People with autism are twice as likely to use drugs and alcohol than someone without the disorder — a statistic that most people are unaware of. To educate the public on this topic, UNC autism professional Ann Palmer and addiction specialist Elizabeth Kunreuther teamed up to write a book: “Drinking, Drug Use, and Addiction in the Autism Community.”
Junior Ling Lin is an undergraduate researcher within the UNC College of Arts & Sciences double-majoring in chemistry and Asian studies. She is also a McNair Scholar and a Chancellor’s Science Scholar. Her research focuses on developing novel antiplatelet therapeutics to inhibit blood clot formation and prevent the risk of heart attack and stroke.
Tonya VanDeinse is a clinical assistant professor within the UNC School of Social Work. Her research focuses on how to improve mental health and criminal justice outcomes for adults diagnosed with both mental illnesses and substance use disorders.
Even though more than 1.4 million American children under the age of 18 care for siblings or parents who have a chronic illness or disability, support for this demographic is in short supply. UNC geographer Elizabeth Olson and collaborators look to other countries as models for growing youth caregiver resources in the United States.
Nena Peragallo Montano is the dean of and professor within the UNC School of Nursing. Her research focuses on health disparities in HIV prevention among Latinos, as well as translating research into best practice within the community.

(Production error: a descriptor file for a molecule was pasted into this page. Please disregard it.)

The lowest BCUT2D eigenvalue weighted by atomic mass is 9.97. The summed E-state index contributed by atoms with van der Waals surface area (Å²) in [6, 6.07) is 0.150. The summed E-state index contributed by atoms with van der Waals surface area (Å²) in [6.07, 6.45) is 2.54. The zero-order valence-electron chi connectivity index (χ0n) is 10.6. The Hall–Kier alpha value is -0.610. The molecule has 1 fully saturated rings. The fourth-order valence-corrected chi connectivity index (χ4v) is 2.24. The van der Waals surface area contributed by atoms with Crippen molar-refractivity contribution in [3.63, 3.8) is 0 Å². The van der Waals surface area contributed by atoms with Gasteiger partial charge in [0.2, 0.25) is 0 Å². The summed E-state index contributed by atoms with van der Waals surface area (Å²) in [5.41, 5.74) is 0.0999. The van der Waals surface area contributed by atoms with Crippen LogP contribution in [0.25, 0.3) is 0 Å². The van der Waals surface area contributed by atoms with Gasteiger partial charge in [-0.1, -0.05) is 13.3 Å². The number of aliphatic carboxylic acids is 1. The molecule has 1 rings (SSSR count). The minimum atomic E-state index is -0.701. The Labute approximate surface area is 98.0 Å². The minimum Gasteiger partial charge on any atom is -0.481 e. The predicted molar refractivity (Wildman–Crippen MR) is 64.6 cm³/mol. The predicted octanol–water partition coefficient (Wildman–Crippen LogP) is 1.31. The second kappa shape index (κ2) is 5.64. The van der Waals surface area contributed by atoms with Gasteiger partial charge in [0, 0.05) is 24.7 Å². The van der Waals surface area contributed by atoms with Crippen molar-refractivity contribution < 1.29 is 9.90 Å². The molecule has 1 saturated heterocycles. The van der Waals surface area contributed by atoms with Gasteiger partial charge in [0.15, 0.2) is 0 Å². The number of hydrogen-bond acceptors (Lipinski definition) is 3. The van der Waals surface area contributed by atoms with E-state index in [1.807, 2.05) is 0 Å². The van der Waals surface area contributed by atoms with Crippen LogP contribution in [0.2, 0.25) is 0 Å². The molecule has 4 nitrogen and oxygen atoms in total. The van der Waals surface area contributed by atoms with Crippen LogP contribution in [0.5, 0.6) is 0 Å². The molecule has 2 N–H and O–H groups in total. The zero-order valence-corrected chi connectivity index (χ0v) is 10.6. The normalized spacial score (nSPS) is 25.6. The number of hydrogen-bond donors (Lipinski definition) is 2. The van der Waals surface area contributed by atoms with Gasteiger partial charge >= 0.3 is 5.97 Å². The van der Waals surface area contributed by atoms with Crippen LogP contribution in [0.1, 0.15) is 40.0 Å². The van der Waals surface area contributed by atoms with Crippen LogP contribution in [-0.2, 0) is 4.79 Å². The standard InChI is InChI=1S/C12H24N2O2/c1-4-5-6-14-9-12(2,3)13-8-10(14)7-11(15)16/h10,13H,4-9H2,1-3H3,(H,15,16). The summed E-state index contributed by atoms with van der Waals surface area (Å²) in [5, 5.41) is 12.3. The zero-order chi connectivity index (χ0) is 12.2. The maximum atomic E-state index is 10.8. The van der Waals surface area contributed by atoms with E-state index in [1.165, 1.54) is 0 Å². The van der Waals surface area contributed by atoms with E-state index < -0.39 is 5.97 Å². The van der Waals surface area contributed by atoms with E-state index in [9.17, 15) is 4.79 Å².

Elizabeth Wayne is a postdoctoral fellow in the Carolina Center for Nanotechnology in Drug Delivery within the UNC Eshelman School of Pharmacy. Her research focuses on using nanomedicine to manipulate the natural behavior of immune cells for the delivery of therapeutics.
How do you preserve gun owner rights, but also prevent firearm deaths? It's a question three UNC researchers are trying to answer.
Allison Mathews is a postdoctoral fellow in the Department of Social Medicine within the UNC Institute for Global Health and Infectious Diseases. Her research focuses on the use of crowdsourcing to learn how to better engage communities about the social and ethical implications of HIV cure clinical trials, HIV testing, and other health services.
Senior Ariana Rivens is an undergraduate researcher within the UNC College of Arts & Sciences majoring in psychology and neuroscience, with minors in social and economic justice and history. She is also a McNair Scholar. Her research focuses on the risk and resiliency of marginalized racial and ethnic populations as they react to and cope with stress.
In October 2010, seven men embarked on a rare and unexpected journey — they joined a support group for widowed fathers. The experience was so instrumental in their healing that the group’s organizers, UNC researchers Don Rosenstein and Justin Yopp, wrote a book about it called, “The Group: Seven Widowed Fathers Reimagine Life.”